Some may not like E for ‘the end’. I am a bit inconsistent when it comes to that. Sometimes I feel that it’s fine, sometimes I find it less attractive. Here I’m not very impressed, but it’s perhaps just a matter of taste. The same applies to the use of the word ‘of’ here.
     
7 HOIST Raise one in a million, maybe (5)
    I (one) in HOST (a million, maybe)
    Simple construction, but a clue that did the trick for me.
     
8 TURNER Prize potter (6)
    Double definition (given away by the pramble)
     
11, 6 SIXTY MINUTES OF SILENCE 8 piece mini cutlery set arranged not right with foxiness (5,7,2,7)
    (MINI CUTLE[r]Y SET + FOXINESS)*
     I’m afraid Gaff is a bit imprecise here. It is really Sixty Minutes Silence by Gillian Wearing. Without the ‘of’.
15 OTOLOGIST Visitor to Oz returns to cover French hotels as The Listener’s expert (9)
    OTOT (reversal of TOTO (visitor of Oz)) around LOGIS (hotels, in French)
     
16 ASYMMETRY Since award was rejected, attempt with different faces (9)
    AS (since) + YMME (reversal of EMMY (award)) + TRY (attempt)
    I have trouble with the definition here. ‘With different faces’ is surely the wrong part of speech, ‘something with different faces’ doesn’t work either for me, while ‘different faces’ must be ruled out too. Sloppy, in my opinion.
     
17 NEXT WEEK Reporter kisses jerk after Sunday (4,4)
    Homophone of  ‘NECKS (kisses) TWEAK (jerk)’
    Nice surface, and therefore I understand that Gaff wants ‘reporter’ to be homophone indicator. But placed immediately before the fodder it doesn’t work for me at all.
     
19 STASIS Inactivity is the way to disclaim warranty (6)
    ST (the way, street) + AS IS
    Here, boys and girls, I need your help!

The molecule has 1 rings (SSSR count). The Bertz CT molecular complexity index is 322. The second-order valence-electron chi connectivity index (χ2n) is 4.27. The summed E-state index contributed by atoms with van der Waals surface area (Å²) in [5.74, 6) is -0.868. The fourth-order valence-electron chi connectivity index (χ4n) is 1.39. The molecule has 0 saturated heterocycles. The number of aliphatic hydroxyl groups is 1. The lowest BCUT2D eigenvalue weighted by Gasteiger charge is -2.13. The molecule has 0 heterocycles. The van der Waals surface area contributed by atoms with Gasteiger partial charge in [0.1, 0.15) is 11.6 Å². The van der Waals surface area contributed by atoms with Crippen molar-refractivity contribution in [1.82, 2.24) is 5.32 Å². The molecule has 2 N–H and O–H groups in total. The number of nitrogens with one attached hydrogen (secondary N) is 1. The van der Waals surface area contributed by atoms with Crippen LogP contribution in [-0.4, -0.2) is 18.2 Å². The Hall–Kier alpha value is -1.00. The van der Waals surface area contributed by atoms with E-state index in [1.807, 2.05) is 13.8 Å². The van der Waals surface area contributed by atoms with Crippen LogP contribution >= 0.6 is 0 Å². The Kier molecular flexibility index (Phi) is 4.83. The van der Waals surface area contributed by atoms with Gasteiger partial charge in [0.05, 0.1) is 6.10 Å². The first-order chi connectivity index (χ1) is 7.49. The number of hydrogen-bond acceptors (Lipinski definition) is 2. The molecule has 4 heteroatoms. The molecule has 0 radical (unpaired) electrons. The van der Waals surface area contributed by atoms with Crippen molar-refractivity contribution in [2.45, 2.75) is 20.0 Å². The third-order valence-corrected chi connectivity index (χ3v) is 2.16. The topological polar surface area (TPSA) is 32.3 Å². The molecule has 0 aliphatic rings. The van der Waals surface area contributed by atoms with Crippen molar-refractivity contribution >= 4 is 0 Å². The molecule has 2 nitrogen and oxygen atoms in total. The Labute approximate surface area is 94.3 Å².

21 MY BED 8 piece drum-kit playing uninhibitedly affects coldest hearts (2,3)
    The central letters (‘hearts’) of [dru]M[kit] – [pla]Y[ing] – [uninhi]B[itedly] – [aff]E[cts] – [col]D[est]                       Where would we be without Tracey Emin ? 
     
23 X-RAYS Insightful images (1-4)
    Cryptic definition
    Only one cryptic definition today, and it wasn’t a bad one.
     

5 Responses to “Financial Times 14,177 – Gaff”

  1. Ilippu says:

    there is a typo.
    23dn should be x-rays?

  2. Alan says:

    Many thanks Sil for the blog.

    As regards stasis, I hope I’m not misunderstanding your question. Stasis is a state or condition in which there is no action or progress (inactivity) and when something is sold “as is” (i.e. “as it is” the state in which you see it), then if you find any fault with it after the purchase, you can’t take it back,as it was up to you to see the fault before agreeing to buy. Hence there is no guarantee offered (the vendor is disclaiming any warranty). Hope I’m not missing something.

  3. Sil van den Hoek says:

    Thanks, Ilippu (and a warm welcome to this site!), the answer’s now tweaked.
    Yes Alan, the definition is not a point, but is “as is” well defined by “(to) disclaim warranty”? Thinking of the right part of speech, for example.

  4. Keeper says:

    Thanks for the blog. FYI, in your explanation for 2,5d, you have C.S. Lewis as the author of the Alice stories; those were written by Lewis Carroll. C.S. Lewis, of course, wrote The Chronicles of Narnia, as well as a host of nonfiction works.

  5. Sil van den Hoek says:

    Oh oh, I always mixed them up … Lewis & Lewis :)
    Thanks, Keeper, now corrected.

    BTW, I am a bit surprised by the low number of comments, given the fact that this was a puzzle that was quite thought-provoking (in my opinion).
    But it is as it is.